Heli Expo 2018: The OEM perspective


On the day before Heli Expo opened its doors to the public in Las Vegas, a group of movers and shakers in helicopter transactions met in a small conference room to talk about financing.

One of the most illuminating panels was the OEM perspective panel, where Dina Halvorsen, Director, strategy and business development at Sikorsky; Chuck Evans, head of marketing at Bell and;  Sebastien Delmaire, vice president of strategy at Airbus, gave a view from the manufacturers’ side.

The overall picture was positive across the board. From Sikorsky’s perspective, flight hours are on the rise and delivery targets have been hit; Bell has been seeing good delivery numbers and a book-to-bill ratio of 1:1; and Airbus is hopeful about its Vtol and air-taxi projects.

Sikorsky’s heavy offering, the S92, flew more hours in 2017 than in 2016 despite the downturn the heavy helicopter market saw last year. The S92 saw a lot of business in the oil and gas market in 2017 despite the downturn due to weaker oil and gas prices . Whilst heavy helicopters cost more to operate than the new super-medium class, there are a lot of S92s on the market and they are cheap.

Commenting on the oil and gas market, Ms Halvorsen said: “We understand the oil and gas cycle and we are seeing signs that the market is recovering… but we are looking outside of oil and gas to diversify.”

One example of Sikorsky’s diversifying is what it is doing with its ex-military Black Hawk Helicopters. The manufacturer repurposed 10 of its Black Hawk’s for firefighting operations in Australia last year.

Sikorsky has decided not to pursue the emerging super-medium helicopter market due to possible oversaturation. With Leonardo, Bell and Airbus all bringing forward a super-medium offering over the past few years, Sikorsky is cautious on whether there is room in the market for a fourth offering.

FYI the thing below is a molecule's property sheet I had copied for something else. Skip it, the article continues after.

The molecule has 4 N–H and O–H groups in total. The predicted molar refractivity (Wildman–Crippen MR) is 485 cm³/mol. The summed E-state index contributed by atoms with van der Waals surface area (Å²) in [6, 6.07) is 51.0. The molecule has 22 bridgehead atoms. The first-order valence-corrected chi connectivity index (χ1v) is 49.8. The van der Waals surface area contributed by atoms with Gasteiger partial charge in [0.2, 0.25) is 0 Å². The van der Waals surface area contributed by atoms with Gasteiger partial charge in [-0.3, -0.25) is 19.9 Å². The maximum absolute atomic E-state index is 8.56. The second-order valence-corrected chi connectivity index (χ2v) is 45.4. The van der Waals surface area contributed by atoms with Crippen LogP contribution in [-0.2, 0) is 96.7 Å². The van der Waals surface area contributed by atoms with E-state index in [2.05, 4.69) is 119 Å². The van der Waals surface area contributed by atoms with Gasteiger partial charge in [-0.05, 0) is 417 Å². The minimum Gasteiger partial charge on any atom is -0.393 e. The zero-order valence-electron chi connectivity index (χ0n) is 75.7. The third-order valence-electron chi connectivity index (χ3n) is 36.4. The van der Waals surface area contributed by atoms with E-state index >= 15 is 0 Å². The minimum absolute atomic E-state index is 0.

Turning to Bell, its head of marketing Chuck Evans is riding high off the company’s recent rebranding. The company’s new image as a tech-focused aviation innovator was made apparent when the discussion turned to drones and Vtols. “As OEMs we need to be disruptive forces in on-demand availability and the drone market” he said.

“People might think this is a romantic idea, but we are all working toward it… partnership is a key part of pursuing these goals and these technological advances will happen with or without us.”

He also suggested that the introduction of the super-mediums into the market will be a “catalyst” in the retirement of legacy aircraft, as operators realise the benefits of lower operating costs that the super-medium helicopters such as the Bell 525 offer.

Sebastien Delmaire, vice president of strategy and business for Airbus, was also keen to talk about his company’s new Vtol drone project. Airbus has set up a new subsidiary in Silicon Valley called A­3 ­to lead the development.

Mr Delmaire said: “I was sceptical about bringing in the guys from Silicon Valley, but we partnered with them to work on the drone. At the beginning it was very tough — the discussions between the Silicon Valley and Airbus people were tough. But bringing in new minds is important.”

He also highlighted the recent changes in the US emergency medical services (EMS) market that has led to a wide range of helicopters operating under one fleet.

Delmaire said: “There is some saturation in the US.  The market has been changing and there has been consolidation, but this isn’t translating into sales. We are seeing operators with 20 different types of aircraft which is a disaster for service and manufacturing. It is up to the OEMs to pitch to customers why they should renew and standardise their fleets – we are looking closely at this market.”